By Christian Heinze - 06/27/12 09:00 AM EDT
Mitt Romney is on the defensive.
President Obama’s campaign has narrowed its attack on Romney’s experience at Bain Capital into one provocative charge — that Romney personally profited from the outsourcing of American jobs — and argues the presumptive GOP nominee would oversee a similar migration of jobs if elected president.
Clearly, the Obama campaign smells opportunity, and every indication is that it’ll continue to pound Romney on the issue of outsourcing and Bain Capital.
If this does, indeed, represent the new normal in Obama’s argument against Romney, it might reconfigure the GOP nominee’s calculus for picking a vice presidential running mate.
The Midwest and its perpetual angst over outsourced jobs would become ground zero in the presidential race, thus creating the demand for a running mate who could connect with Rust Belt residents and provide a counterbalance to Romney’s image as a wealthy executive — much as Vice President Biden is seen as a blue-collar offset to Obama’s professorial image.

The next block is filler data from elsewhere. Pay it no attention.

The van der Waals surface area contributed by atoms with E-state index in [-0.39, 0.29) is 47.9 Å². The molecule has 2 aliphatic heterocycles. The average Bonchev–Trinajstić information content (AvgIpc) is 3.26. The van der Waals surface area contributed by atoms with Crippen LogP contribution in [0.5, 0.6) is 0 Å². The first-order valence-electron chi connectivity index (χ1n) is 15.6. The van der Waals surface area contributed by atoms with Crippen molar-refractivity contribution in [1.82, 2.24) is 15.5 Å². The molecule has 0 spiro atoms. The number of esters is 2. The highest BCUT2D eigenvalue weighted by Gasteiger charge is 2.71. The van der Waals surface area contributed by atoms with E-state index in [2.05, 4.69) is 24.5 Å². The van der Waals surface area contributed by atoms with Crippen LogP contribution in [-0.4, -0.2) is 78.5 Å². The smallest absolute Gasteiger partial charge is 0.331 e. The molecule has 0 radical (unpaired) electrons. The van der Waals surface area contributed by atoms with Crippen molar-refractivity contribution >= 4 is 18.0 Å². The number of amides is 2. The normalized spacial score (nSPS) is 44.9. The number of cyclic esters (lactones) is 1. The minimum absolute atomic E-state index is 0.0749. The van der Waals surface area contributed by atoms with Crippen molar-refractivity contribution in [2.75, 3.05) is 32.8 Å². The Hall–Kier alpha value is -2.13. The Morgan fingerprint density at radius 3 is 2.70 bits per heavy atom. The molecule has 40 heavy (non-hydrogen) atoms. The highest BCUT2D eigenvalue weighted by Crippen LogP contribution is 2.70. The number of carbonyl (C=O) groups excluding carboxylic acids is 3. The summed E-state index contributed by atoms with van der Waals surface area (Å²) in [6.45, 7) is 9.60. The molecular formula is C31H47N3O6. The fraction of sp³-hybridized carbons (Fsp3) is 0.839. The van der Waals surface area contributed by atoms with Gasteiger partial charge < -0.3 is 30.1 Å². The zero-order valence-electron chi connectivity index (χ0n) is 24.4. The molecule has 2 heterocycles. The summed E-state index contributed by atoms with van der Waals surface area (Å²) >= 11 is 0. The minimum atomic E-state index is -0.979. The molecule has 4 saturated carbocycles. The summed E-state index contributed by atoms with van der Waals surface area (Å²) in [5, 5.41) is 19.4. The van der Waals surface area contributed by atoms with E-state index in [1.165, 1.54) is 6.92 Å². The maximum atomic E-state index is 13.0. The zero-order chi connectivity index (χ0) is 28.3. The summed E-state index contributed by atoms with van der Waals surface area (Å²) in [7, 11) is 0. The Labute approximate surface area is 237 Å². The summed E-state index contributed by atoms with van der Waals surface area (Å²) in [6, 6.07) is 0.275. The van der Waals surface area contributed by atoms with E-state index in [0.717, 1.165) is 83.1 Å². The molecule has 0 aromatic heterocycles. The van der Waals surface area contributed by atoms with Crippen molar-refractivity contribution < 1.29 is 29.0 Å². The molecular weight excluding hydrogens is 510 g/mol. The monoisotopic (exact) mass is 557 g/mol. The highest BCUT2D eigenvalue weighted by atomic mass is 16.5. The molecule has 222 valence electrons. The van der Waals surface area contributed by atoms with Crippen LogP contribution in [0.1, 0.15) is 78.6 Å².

Within the confines of this increasingly likely race, some vice-presidential prospects find their hopes rising and others falling.
Former Minnesota Gov. Tim Pawlenty: During his presidential campaign, Tim Pawlenty was fond of regaling voters with stories of growing up in the downscale meatpacking areas near St. Paul, Minn.
In one exemplary interview with Politics Daily last year, he rather dramatically underscored his blue-collar roots by invoking phrases like “fingernails dirty,” “grit and stuff of real life,” “truck driver,” “lunch-bucket,” “Gordie Howe,” “puked,” “pro-beer,” “scrapper,” “John Mellencamp” and “Springsteen.”
Those are all phrases that glide off Pawlenty’s tongue much more easily than they do Romney’s (can you imagine Romney ever claiming he was “pro-beer”?), and as such, Pawlenty could form an effective bridge between blue-collar, working-class voters and Romney.